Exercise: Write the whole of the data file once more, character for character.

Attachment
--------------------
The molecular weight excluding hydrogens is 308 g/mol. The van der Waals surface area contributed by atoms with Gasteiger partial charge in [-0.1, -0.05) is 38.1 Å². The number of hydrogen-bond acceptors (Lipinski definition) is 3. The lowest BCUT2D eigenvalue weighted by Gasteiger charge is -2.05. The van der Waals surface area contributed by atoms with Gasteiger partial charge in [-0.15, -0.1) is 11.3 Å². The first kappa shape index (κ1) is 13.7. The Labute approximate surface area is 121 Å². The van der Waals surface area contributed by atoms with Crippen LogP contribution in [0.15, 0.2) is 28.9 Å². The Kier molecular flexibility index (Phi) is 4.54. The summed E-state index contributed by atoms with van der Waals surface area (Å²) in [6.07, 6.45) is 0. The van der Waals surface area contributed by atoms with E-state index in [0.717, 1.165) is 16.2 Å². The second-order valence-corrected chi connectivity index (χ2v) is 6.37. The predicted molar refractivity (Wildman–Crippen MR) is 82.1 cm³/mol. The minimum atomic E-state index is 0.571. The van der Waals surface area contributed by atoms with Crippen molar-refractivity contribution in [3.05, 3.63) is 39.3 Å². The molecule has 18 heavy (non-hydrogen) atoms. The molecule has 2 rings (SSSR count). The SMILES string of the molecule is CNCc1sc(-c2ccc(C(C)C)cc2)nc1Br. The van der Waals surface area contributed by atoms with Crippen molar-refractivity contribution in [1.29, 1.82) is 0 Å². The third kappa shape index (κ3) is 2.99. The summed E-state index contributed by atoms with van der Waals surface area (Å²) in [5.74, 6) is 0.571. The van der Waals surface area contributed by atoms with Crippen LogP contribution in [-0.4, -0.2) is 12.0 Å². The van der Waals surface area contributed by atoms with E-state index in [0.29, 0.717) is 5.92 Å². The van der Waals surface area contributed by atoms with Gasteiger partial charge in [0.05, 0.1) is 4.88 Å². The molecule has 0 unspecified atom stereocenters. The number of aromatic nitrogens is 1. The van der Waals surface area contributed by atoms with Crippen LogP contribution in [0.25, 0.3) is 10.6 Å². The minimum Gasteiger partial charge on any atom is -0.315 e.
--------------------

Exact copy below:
The molecular weight excluding hydrogens is 308 g/mol. The van der Waals surface area contributed by atoms with Gasteiger partial charge in [-0.1, -0.05) is 38.1 Å². The number of hydrogen-bond acceptors (Lipinski definition) is 3. The lowest BCUT2D eigenvalue weighted by Gasteiger charge is -2.05. The van der Waals surface area contributed by atoms with Gasteiger partial charge in [-0.15, -0.1) is 11.3 Å². The first kappa shape index (κ1) is 13.7. The Labute approximate surface area is 121 Å². The van der Waals surface area contributed by atoms with Crippen LogP contribution in [0.15, 0.2) is 28.9 Å². The Kier molecular flexibility index (Phi) is 4.54. The summed E-state index contributed by atoms with van der Waals surface area (Å²) in [6.07, 6.45) is 0. The van der Waals surface area contributed by atoms with E-state index in [0.717, 1.165) is 16.2 Å². The second-order valence-corrected chi connectivity index (χ2v) is 6.37. The predicted molar refractivity (Wildman–Crippen MR) is 82.1 cm³/mol. The minimum atomic E-state index is 0.571. The van der Waals surface area contributed by atoms with Crippen molar-refractivity contribution in [3.05, 3.63) is 39.3 Å². The molecule has 18 heavy (non-hydrogen) atoms. The molecule has 2 rings (SSSR count). The SMILES string of the molecule is CNCc1sc(-c2ccc(C(C)C)cc2)nc1Br. The van der Waals surface area contributed by atoms with Crippen molar-refractivity contribution in [1.29, 1.82) is 0 Å². The third kappa shape index (κ3) is 2.99. The summed E-state index contributed by atoms with van der Waals surface area (Å²) in [5.74, 6) is 0.571. The van der Waals surface area contributed by atoms with Crippen LogP contribution in [-0.4, -0.2) is 12.0 Å². The van der Waals surface area contributed by atoms with E-state index in [0.29, 0.717) is 5.92 Å². The van der Waals surface area contributed by atoms with Gasteiger partial charge in [0.05, 0.1) is 4.88 Å². The molecule has 0 unspecified atom stereocenters. The number of aromatic nitrogens is 1. The van der Waals surface area contributed by atoms with Crippen LogP contribution in [0.25, 0.3) is 10.6 Å². The minimum Gasteiger partial charge on any atom is -0.315 e.